Memorable Books

On his blog Anecdotal Evidence, Patrick Kurp shared a list of books “that will always stay with me.”  Apparently it is the second such list he has made.  Here are the rules: “Fifteen books you’ve read that will always stick with you. First fifteen you can recall in no more than fifteen minutes.”

My list :

Oliver Wiswell
King James Bible
Watership Down
Persuasion
Heidi
A Tale of Two Cities
Jayber Crow
Waiting by Ben Patterson
That Hideous Strength
Mere Christianity
The Diary of Anne Frank
The Story of My Life by Helen Keller
The Hobbit
The Prisoner of Zenda
A Place to Stand

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A Road Trip Gift

Over the last couple of days I drove up the east coast from Georgia to Rhode Island.  I have always enjoyed driving trips and I do not mind at all being alone in the car.  I especially enjoy the time to just think, listen to music, and let my mind wander without interruption.  Sounds pretty self centered, and I admit it is.
This trip was lovely.  I was ready to leave the becoming hot and humid Deep South.  When I arrived in  North Carolina I enjoyed their wildflower plantings, first gloriosa daisies, then poppies, and finally lupines…all lovely.  I do love Virginia, but what you see along interstate 95 is not the prettiest part.  I did enjoy a few farm scenes, and then, especially loved passing near to the Stonewall Jackson shrine, which I have visited in the past.  By the time I approached Washington D.C. the traffic had intensified (not unusual, even for a Saturday) and it was stop and go for a long time.  But then I had a gift….on the bridge where the views over to the shrines and capitol are clearest I was the only vehicle in sight so I had the pleasure of looking around and enjoying the views without worrying about hitting a car.  It really was a gift because I love those monuments and buildings.
This morning, through much of New Jersey I witnessed a beautiful, peaceful overcast sky that just couldn’t hide the splendor of the sun which highlighted the clouds and sprayed incredible rays over the entire landscape…for miles and miles I saw it.  New York City was a delight too…by the time I was in Elizabeth, NJ. And it continued over the GW bridge.  Then when I got to Fairfield, CT I had a wonderful surprise…wisteria….twice!!  So much beauty in a lot of places.
This morning I listened to the Elvis radio channel for a while, which I rarely do any more.  They played a couple of his more religious songs, “How Great Thou Art” and “An Evening Prayer.”  I thought about how main stream it was to sing things like that in the early 1970s.  Today it is not generally socially acceptable to talk about the magnificence of God and how we need forgiveness ….subjects of those songs.  It made me sad because when we lose our understanding of how far above us our God is we also lose our felt need to be forgiven.  Then we are lost.  But I am very thankful for a special trip that felt like a personal gift from someone who loves me.

“Your Kingdom Come”: A Present Dimension, A Progressive Discovery and a Permanent Display

 

Screenshot 2019-04-26 09.36.08.png Recently I was reminded that not all professing Christians who frequently pray The Lord’s Prayer understand what the phrase “your kingdom come” means.   This morning I read Alistair Begg’s explanation (which I very much agree with) in a series he is teaching on The Lord’s Prayer.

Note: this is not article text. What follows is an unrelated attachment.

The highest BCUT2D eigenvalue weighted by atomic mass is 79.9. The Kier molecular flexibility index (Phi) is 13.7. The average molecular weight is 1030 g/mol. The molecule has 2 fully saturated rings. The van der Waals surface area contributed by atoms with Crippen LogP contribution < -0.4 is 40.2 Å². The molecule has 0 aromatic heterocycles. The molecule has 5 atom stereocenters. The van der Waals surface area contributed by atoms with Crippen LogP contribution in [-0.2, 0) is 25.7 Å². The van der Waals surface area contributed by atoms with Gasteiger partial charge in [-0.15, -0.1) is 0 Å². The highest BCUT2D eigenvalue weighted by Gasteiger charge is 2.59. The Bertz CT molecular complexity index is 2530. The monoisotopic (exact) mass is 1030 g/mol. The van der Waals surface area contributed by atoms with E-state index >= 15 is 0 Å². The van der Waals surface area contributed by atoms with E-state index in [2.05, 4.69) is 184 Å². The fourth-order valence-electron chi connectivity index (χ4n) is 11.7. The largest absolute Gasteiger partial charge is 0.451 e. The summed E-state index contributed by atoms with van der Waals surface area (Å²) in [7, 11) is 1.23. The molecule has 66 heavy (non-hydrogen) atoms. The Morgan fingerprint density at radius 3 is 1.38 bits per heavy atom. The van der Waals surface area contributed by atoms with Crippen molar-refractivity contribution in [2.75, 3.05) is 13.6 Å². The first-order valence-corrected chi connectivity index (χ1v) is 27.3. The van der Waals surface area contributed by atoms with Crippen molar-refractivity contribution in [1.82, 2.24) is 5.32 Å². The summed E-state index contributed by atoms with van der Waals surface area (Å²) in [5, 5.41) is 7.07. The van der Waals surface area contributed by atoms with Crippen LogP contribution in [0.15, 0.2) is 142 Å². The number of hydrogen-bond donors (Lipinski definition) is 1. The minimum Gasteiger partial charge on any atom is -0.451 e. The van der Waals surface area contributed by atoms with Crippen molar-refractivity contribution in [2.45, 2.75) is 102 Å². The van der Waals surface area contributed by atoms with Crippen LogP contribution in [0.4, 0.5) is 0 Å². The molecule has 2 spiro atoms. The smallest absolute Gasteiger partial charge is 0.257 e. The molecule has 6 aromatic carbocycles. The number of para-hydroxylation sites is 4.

Begg:

[W]hen we think in terms of the kingdom of God, we think in terms of something that is vastly different from anything that we have ever encountered or will encounter in the pages of history. Many hymns have been written to this end. For example, quoting from one,

His kingdom cannot fail,

He rules o’er earth and heav’n;

The keys of death and hell

Are to our [Savior] giv’n:

[So] lift up your heart,

Lift up your voice!

Rejoice again, I say rejoice!

The psalmist, speaking in the same vein in 145:13, says, “Your kingdom is an everlasting kingdom, and your dominion endures through all generations.”

…Now, in light of this we need to ask the question, what is it we’re asking for when we take up this phrase in our prayers, “Your kingdom come”?  Well, we can say at least this: that we are asking that God’s sovereign rule might increasingly be established in the hearts and lives of those who acknowledge him as King, and also in the lives of those who are presently living in rebellion against God and who are currently held captive by the powers of darkness.  Because one of the great distinguishing features of faith in Christ is that God has rescued us–and I’m quoting Colossians 1:13–“He has rescued us from the dominion of darkness and [he has] brought us into the kingdom of the Son he loves.”  We are, then, if you like, the kids of the kingdom by grace and through faith.  And this dimension of the sovereignty of God we ought not to pass over too quickly–that in the phrase “Your kingdom come” we’re reminding ourselves of the fact that God is King, that he is sovereign over all; that, again as the psalmist puts it, “Our God is in heaven; he does whatever pleases him.”–Psalm 115:3.  The psalmist, speaking in the same vein in 145:13, says, “Your kingdom is an everlasting kingdom, and your dominion endures through all generations.”

…[W]hen you come to the Gospels, you discover that Jesus is going through the towns and villages, and he’s preaching the good news of the kingdom. And he is telling people, “There is a kingdom, and I’m the King.  You’re not in the kingdom, but if you will follow me, you may become a subject of the King and you may become part of the kingdom.”  And it is essentially this picture that we have in mind when we take this phrase and pray, “Your kingdom come.”  And in addressing that, it is important for us to keep in mind that the emphasis of Jesus–indeed, the striking emphasis of the whole Bible–is upon the spiritual and inward character of the kingdom of God and the way in which he rules in the lives of men and women.  Nowhere is this more clearly pointed out than in John 18, when Jesus, responding to Pilate’s question, says, “My kingdom is not of this world.  If it were, my servants would fight to prevent my arrest by the Jews.  But now my kingdom is from another place.”